Archive for the ‘Spring.Net’ Category

Using attributes with Spring.NET to configure your application

Friday, April 24th, 2009

When using Spring.Net you end up editing xml files to wire everything together. While something like fluent Spring.Net would be very nice to have, some of the xml authoring can be solved by using attributes. As sample I’ll use a real life example where I implemented it.

I had to add reporting to an application which consists of different modules. Depending on the license of the user he’d have a contacts module, a document management module, tasks, etc. The user would select the contents of his report and then fire up the designers to choose fields, order or group them, etc.

The end-user components we use are quite powerful so I only had to find a way to get the content into the report component as a dataset. Normally I keep away from using datasets but in this case it’s allowed. Note that I’m not using data adapters and other stuff, I just transform my rich object model into a flat dataset.

Each module writes an entitymapper for all of the entities that can be used as reporting source.

[EntityMapper(EntityType = typeof(ContactDto))]
public class ContactMapper
    : EntityMapper
{
    public override DataSet MapToDataSet(IEnumerable<ContactDto> entities)
    {
        DataSet dataSet = new DataSet();
        //fill with data
        return dataSet;
    }
}

I only wanted to add the object definition to the configuration specific for this module. I didn’t want to edit the config for reporting module. It should just pick all the mappers up and use them when entities of that type are handed to it.

The solution for this is using an IObjectPostProcessor to inspect everything that is configured in your container and do some additional logic.

public class MapperPostProcessor
    : IObjectPostProcessor
{
    private readonly Type attributeType;
 
    public MapperPostProcessor()
    {
        attributeType = typeof (EntityMapperAttribute);
    }
 
    public DataSetMapper Mapper
    {
        get;
        set;
    }
 
    #region IObjectPostProcessor Members
 
    public object PostProcessAfterInitialization(object instance, string objectName)
    {
        object[] o = instance.GetType().GetCustomAttributes(attributeType, true);
        if(o.Length == 1)
        {
            var attribute = o[0] as EntityMapperAttribute;
            var entityMapper = instance as IEntityReportMapper;
            Mapper.RegisterMapper(entityMapper, attribute.EntityType);
        }
        return instance;
    }
 
    public object PostProcessBeforeInitialization(object instance, string name)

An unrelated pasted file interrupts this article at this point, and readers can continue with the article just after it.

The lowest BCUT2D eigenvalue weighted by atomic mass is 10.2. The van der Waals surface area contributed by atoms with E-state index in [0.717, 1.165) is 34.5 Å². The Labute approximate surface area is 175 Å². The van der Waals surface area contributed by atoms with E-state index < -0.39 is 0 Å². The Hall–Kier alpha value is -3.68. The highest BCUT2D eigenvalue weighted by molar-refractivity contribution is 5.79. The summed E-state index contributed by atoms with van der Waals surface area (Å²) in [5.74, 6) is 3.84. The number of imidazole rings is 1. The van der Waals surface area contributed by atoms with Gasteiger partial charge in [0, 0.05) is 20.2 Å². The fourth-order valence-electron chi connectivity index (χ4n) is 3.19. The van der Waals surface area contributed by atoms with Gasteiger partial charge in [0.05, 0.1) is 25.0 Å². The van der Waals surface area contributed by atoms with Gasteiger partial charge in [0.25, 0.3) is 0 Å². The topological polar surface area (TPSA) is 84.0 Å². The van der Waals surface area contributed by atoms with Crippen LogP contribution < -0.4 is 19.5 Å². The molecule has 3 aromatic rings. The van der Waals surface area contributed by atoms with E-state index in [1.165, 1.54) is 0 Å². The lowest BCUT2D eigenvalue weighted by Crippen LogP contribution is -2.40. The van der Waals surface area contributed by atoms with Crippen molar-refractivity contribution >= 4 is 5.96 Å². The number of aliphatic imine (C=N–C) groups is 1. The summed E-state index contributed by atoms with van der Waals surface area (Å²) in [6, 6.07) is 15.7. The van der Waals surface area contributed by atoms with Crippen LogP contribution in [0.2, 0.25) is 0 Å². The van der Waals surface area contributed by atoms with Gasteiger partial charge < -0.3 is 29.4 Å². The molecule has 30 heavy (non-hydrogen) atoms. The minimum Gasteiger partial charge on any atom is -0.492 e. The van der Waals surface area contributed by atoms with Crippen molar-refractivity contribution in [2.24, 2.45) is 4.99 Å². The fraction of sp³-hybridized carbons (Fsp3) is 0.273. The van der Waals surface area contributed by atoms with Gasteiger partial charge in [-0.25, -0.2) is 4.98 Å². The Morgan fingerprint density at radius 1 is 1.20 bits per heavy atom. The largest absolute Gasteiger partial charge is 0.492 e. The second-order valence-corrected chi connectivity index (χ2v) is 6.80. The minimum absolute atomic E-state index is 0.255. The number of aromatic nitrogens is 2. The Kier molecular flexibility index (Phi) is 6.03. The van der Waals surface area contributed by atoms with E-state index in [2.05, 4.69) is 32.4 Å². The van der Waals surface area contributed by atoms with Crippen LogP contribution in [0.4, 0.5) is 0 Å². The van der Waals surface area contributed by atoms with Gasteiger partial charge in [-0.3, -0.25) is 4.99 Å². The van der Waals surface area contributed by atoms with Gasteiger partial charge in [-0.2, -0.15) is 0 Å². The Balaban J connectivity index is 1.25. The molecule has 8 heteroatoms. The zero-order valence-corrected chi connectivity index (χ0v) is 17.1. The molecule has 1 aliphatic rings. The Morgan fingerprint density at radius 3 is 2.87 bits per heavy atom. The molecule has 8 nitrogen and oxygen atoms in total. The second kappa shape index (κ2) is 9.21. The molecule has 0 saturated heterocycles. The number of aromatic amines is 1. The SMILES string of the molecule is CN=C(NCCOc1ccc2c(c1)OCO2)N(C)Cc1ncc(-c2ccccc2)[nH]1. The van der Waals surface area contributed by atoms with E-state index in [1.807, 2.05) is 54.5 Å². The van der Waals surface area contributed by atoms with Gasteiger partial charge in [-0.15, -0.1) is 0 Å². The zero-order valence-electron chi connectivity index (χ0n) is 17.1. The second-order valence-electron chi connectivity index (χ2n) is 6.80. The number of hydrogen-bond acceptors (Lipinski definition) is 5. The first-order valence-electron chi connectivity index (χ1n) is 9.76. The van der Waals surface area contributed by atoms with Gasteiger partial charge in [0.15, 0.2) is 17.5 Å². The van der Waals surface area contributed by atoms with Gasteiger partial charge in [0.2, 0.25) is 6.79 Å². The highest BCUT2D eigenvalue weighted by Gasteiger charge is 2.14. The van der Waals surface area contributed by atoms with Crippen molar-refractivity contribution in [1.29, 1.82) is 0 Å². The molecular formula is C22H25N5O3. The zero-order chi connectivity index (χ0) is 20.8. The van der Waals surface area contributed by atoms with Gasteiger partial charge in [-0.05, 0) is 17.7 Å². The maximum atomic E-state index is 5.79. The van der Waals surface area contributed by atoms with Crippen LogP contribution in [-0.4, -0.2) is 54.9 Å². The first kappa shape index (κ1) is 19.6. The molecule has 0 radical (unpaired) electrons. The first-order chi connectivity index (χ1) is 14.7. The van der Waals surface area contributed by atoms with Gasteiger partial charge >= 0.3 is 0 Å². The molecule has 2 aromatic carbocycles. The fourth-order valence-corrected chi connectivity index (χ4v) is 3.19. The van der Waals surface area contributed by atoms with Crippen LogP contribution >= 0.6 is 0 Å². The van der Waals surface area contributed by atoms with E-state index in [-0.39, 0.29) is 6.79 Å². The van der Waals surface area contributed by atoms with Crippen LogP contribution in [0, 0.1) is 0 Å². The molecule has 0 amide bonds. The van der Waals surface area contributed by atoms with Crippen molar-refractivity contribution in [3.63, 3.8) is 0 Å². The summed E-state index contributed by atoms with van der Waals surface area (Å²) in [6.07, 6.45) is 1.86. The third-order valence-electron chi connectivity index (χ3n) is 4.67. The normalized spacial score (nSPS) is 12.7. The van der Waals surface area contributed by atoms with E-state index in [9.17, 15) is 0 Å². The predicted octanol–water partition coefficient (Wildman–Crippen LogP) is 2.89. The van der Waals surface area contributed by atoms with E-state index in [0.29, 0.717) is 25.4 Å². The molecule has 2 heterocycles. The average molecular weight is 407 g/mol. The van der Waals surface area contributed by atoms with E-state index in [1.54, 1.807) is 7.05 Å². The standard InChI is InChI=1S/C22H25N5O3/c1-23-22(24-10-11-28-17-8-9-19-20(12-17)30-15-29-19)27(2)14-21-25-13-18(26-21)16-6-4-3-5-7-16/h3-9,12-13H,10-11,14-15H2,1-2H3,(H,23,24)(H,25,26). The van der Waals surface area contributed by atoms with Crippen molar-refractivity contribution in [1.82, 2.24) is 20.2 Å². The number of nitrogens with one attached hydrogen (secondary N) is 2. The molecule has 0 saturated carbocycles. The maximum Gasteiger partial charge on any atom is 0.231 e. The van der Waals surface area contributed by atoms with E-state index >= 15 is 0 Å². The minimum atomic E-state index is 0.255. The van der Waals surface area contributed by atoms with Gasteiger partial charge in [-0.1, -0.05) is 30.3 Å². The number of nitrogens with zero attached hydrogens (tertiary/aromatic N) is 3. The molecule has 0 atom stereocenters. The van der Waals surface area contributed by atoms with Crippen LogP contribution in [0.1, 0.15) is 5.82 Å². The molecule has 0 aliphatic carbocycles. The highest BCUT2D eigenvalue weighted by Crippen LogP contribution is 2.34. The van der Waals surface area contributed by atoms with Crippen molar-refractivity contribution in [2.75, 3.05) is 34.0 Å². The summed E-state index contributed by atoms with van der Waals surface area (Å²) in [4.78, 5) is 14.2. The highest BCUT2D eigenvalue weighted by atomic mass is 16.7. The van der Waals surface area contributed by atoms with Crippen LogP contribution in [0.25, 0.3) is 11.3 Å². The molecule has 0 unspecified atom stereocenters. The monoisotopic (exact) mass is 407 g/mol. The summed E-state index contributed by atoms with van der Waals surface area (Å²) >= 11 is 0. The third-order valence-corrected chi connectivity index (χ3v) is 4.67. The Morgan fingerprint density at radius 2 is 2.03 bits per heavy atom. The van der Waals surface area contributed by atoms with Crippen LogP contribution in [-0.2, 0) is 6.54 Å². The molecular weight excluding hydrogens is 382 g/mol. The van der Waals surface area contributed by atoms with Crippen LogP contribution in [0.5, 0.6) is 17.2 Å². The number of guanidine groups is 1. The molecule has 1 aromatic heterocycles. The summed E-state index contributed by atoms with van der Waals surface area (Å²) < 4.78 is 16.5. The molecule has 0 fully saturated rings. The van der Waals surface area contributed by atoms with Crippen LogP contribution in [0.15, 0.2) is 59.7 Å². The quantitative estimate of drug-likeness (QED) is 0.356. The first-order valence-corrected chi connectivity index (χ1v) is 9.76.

{
        return instance;
    }
 
    #endregion
}

Any postprocessor in your Spring context is automatically picked up by Spring and the methods will be called on the appropriate time. In this implementation I check every instance that is handed to the PostProcessAfterInitialization method for my own attribute, if it’s present I register it to my mapper manager for the specified type. For more info about this you should check out the documentation.

Out of the box Spring.NET has some of these already for you. For instance you can put the [Required] attribute on the properties that need to have a value after they have been constructed. If at that time they haven’t been initialized you’ll get an exception.

AdventureWorks++

Thursday, February 7th, 2008

In a series of posts I (and those interested in joining me) will create an application using Spring.Net and NHibernate as supporting frameworks. Why do I start with this? Because there are a lot of examples out there that don’t go beyond the ‘Hello World’ sample and while everybody is talking about how things should be done, a real-life enterprise ready solution is not available. Don’t get me wrong here, I’m not saying I have the solution for every problem. I just hope that everybody will be able to learn something, including me! One of the key goals will be to use domain-driven design to drive the development backed up with user stories, unit tests, continuous integration,…

I can only give a rough outline of the application for now. It will consist of a web and windows front. These front-ends will communicate via webservices with the back-end powering the business. The AdventureWorks Microsoft sample will be used as the customer who needs to modernize its infrastructure.

 That’s all for now, a lot more to come.